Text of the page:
A potent, powerful history of cruelty and dehumanization.



Dispelling the assumption that concentration camps began and ended in Nazi Germany.

Pitzer (The Secret History of Vladimir Nabokov, 2013), the founder of the Nieman Storyboard at Harvard’s Nieman Foundation for Journalism, examines what she deems “the defining atrocity” of the 20th century. Drawing on memoirs, histories, and archival sources, she offers a chilling, well-documented history of the camps’ development. The precursor of concentration camps, she contends, arrived with the Spanish Empire, which pursued a policy of relocating and imprisoning native populations in the Americas. Later, in the American Civil War, the Andersonville prisoner-of-war camp was “a harbinger of the civilian concentration camps that were to come.” These burgeoned during the Boer War at the end of the 19th century, during which scores of camps held prisoners of war, civilians identified as enemies, and more than 100,000 black Africans. Dysentery, typhoid, and pneumonia coursed through camp populations. That model of incarceration was carried on by Germans in South Africa, who built camps at military posts to contain the despised Herero and use them for forced labor. Every man, woman, and child “wore stamped, numbered metal tags,” and some children became the personal slaves of German officers. Characterized by barbed wire, rotting food, and brutal, hierarchical supervision, the first decade of concentration camps presaged the proliferation of camps for enemy aliens during World War I. In 1914, combatant nations herded hundreds of thousands of civilians in networks of camps located far from the battlefield, “a deliberate choice to inject the framework of war into society itself.” The perception of civilians as a threat justified genocide such as the persecution of Armenians by Turkey and of Jews, homosexuals, and the disabled by Nazis. In grim detail, Pitzer portrays camps in Cuba, the Philippines, Russia, China, and North Korea as well as the rounding up of Japanese citizens in the U.S. She sees Guantánamo as a contemporary instance of “indefinite detention without trial,” which is “the hallmark of a concentration camp system.”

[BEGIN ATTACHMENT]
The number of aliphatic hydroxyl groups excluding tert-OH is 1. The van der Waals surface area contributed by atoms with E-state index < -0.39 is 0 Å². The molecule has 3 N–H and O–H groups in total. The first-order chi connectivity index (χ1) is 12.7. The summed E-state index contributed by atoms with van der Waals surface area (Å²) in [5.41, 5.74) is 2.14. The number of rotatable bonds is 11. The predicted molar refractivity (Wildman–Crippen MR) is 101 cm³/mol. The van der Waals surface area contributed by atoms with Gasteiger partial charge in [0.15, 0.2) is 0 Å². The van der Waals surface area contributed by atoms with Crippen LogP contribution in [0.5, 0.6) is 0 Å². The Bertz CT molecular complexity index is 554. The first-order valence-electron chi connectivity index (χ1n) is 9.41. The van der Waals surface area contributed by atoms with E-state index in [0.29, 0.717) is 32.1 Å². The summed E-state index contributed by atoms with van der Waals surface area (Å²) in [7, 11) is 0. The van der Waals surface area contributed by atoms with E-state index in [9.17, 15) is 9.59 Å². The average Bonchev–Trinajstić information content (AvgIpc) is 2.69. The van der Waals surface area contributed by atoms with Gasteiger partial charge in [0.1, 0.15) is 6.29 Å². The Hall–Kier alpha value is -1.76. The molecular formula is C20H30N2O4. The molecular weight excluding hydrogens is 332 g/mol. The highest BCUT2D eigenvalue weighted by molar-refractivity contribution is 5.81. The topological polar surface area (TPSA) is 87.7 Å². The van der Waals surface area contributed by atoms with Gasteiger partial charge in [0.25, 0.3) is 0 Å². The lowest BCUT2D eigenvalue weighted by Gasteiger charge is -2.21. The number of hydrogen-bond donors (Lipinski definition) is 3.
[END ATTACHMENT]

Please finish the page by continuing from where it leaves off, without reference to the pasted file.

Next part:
A potent, powerful history of cruelty and dehumanization.

Pub Date: Sept. 19, 2017

ISBN: 978-0-316-30359-0

Page Count: 464

Publisher: Little, Brown

Review Posted Online: May 31, 2017

Kirkus Reviews Issue: June 15, 2017

Did you like this book?

No Comments Yet

The author's youthfulness helps to assure the inevitable comparison with the Anne Frank diary although over and above the...


Elie Wiesel spent his early years in a small Transylvanian town as one of four children. 

He was the only one of the family to survive what Francois Maurois, in his introduction, calls the "human holocaust" of the persecution of the Jews, which began with the restrictions, the singularization of the yellow star, the enclosure within the ghetto, and went on to the mass deportations to the ovens of Auschwitz and Buchenwald. There are unforgettable and horrifying scenes here in this spare and sombre memoir of this experience of the hanging of a child, of his first farewell with his father who leaves him an inheritance of a knife and a spoon, and of his last goodbye at Buchenwald his father's corpse is already cold let alone the long months of survival under unconscionable conditions.